Sixth man of the bench, sophomore forward Jerami Grant is a player similar to teammate Fair. He is very fluid for 6-foot-8, being third on the team in scoring. Grant averages 13 points a contest, nailing 52 percent of his attempts. Despite making no 3-pointers this season, Grant manages to make his buckets off baskets and second-chance opportunities nearer to the rim.

In addition to his point efficiency, Grant grabs six boards a contest.

"They are good on the offensive glass," said Red Storm junior guard Phil Greene IV. "Sometimes their best offense is a second shot. They also like to play in transition and are a great, athletic team. It will be a challenge for us but we will be up for it."

The aforementioned players can get up and go, and are known for picking balls loose from primary and secondary ball-handlers. The Orange steal nearly 11 balls a game, which easily convert into transition baskets.

Though the squad does not usually get much offensive production from its starting bigs -- sophomore DaJuan Coleman and junior Rakeem Christmas -- the duo serves as deterrents to penetrating guards.


Weaknesses

Despite all the tools Syracuse has in its starting lineup, the Orange are soft down low in terms of productivity. Coleman and Christmas, in spite of their formidable frames, only account for about nine points and eight rebounds combined.

Instead, the Orange get their 36 boards a game by committee.

Though Syracuse turns the ball over only 9.8 times a game, Fair, alone, commits three turnovers a matchup. If Fair is saturated by an aggressive defense, he tends to cough up the basketball more.

Also, during high-pressured times, Fair, Coleman and Christmas, as well as teammates off the bench 6-foot-7 sophomore forward Michael Gbinije and 6-foot-10 senior center Baye Moussa Keita, are foul-prone.


KEY MATCHUP: Sir'Dominic Pointer and C.J. Fair

"He's 6-8, he's a good ball-handler and he can shoot the ball," said Pointer. "He can shoot over a little guy and if you put a big guy on him, he goes around him. He's a matchup problem. But our big guys can run and do the same thing."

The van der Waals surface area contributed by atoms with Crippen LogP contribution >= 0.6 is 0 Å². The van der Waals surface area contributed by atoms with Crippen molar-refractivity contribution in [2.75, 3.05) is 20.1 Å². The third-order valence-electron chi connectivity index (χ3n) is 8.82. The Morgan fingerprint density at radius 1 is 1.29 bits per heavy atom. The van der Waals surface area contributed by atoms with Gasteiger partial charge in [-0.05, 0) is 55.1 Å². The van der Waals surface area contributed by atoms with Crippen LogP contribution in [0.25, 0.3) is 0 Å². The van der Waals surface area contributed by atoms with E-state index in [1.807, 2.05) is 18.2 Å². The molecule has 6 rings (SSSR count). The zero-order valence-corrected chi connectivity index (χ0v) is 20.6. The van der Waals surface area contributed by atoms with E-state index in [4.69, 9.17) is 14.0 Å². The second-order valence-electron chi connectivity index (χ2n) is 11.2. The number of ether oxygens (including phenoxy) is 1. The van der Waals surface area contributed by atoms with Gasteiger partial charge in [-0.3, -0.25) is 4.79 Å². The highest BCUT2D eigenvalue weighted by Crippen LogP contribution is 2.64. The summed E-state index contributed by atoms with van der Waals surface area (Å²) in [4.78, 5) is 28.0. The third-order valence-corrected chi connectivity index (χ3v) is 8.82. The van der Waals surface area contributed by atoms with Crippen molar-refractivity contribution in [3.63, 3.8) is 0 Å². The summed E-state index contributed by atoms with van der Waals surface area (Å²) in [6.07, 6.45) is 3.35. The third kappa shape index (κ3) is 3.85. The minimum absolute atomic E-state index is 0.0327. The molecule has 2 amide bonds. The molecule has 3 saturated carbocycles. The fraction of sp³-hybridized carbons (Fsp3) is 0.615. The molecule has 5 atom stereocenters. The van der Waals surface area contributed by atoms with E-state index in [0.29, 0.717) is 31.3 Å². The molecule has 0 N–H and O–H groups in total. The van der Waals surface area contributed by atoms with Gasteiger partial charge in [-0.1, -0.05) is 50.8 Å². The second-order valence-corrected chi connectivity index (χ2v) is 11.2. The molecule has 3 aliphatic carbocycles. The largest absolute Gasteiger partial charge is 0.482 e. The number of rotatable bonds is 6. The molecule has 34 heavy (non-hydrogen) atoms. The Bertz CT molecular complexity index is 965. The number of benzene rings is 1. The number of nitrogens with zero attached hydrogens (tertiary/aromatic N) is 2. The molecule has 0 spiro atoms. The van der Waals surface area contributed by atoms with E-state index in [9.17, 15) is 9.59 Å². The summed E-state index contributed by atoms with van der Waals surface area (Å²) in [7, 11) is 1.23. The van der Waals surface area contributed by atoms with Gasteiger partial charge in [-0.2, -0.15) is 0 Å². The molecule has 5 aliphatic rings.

Pointer would be the best option to put on Fair since he plays a very dynamic, suffocating and aggressive game. When Pointer is in the zone, he makes his opponent's game ugly because he does so many things at his size.

"I pride myself on defense and being one of the best defenders in the country," said Pointer, "so I have to step up and take the challenge."

Although Pointer cannot match Fair's offensive production, he will be able to use his lock 'em up defense to slow down Fair. Pointer is shorter than Fair by three inches, but Pointer's energy and vertical make up for it.

"Dom is one of those unique players that has the ability to disrupt opponents with his defensive prowess," said Lavin. "He's been our most productive player over the last three years based on his statistical data. Dom is a cut above everybody in terms of production at both ends of the court."

It has been observed in past Syracuse games that were won by a narrow margin that when Fair was held to lower than average point totals, games were closer in differential.


KEYS TO VICTORY

  • See KEY MATCHUP: Sir'Dominic Pointer and C.J. Fair

  • St. John's should take full advantage of its quickness as to get out in transition to score baskets before the Syracuse half-court 2-3 zone is set up.

  • If playing man-to-man defense, the Red Storm must be careful not to overreach and foul. The Johnnies never should want to give excess points to a team that already can produce in numerous ways without usage of the stripe.

  • Should St. John's utilize a basic zone, the squad must extend their zone from the onset as to prevent players, like Trevor Cooney, reasonable length for 3-pointers. The Johnnies need to keep the sharpshooter from getting any light from beyond the arc.

  • Since Syracuse's bigs in the starting lineup -- Coleman and Christmas -- are soft pieces in terms of production in points and on the boards, when the ball is passed to the interior, the Johnnies have the upper hand. So, players like sophomore center Chris Obekpa, senior forward Orlando Sanchez and senior forward God'sgift Achiuwa should not panic, but show the same poise it does when up against other frontlines.

  • Despite the girth of Coleman and Christmas, St. John's should not be afraid to penetrate against the bigs. Since Syracuse's frontcourt is prone to foul trouble, that should be an added benefit for the Storm.

  • Even if St. John's gets stuck behind the zone in the halfcourt, the Red Storm are not to rush to execute into a 3-pointer. If St. John's chucks shots, Syracuse will capitalize and go on an early surge for a substantial advantage. Instead, the Storm are to probe different options before forcing a long-range shot. If a trey is the only option, the Johnnies need to get it to the shooters so as to not waste possessions.

    "We know it's an important game, but at the end of the day it's about staying grounded in process and development," said Lavin. "This matchup for our fans and team is a big game, but what I'm most focused on is continuing to make incremental progress so we are better positioned to play our best basketball come March."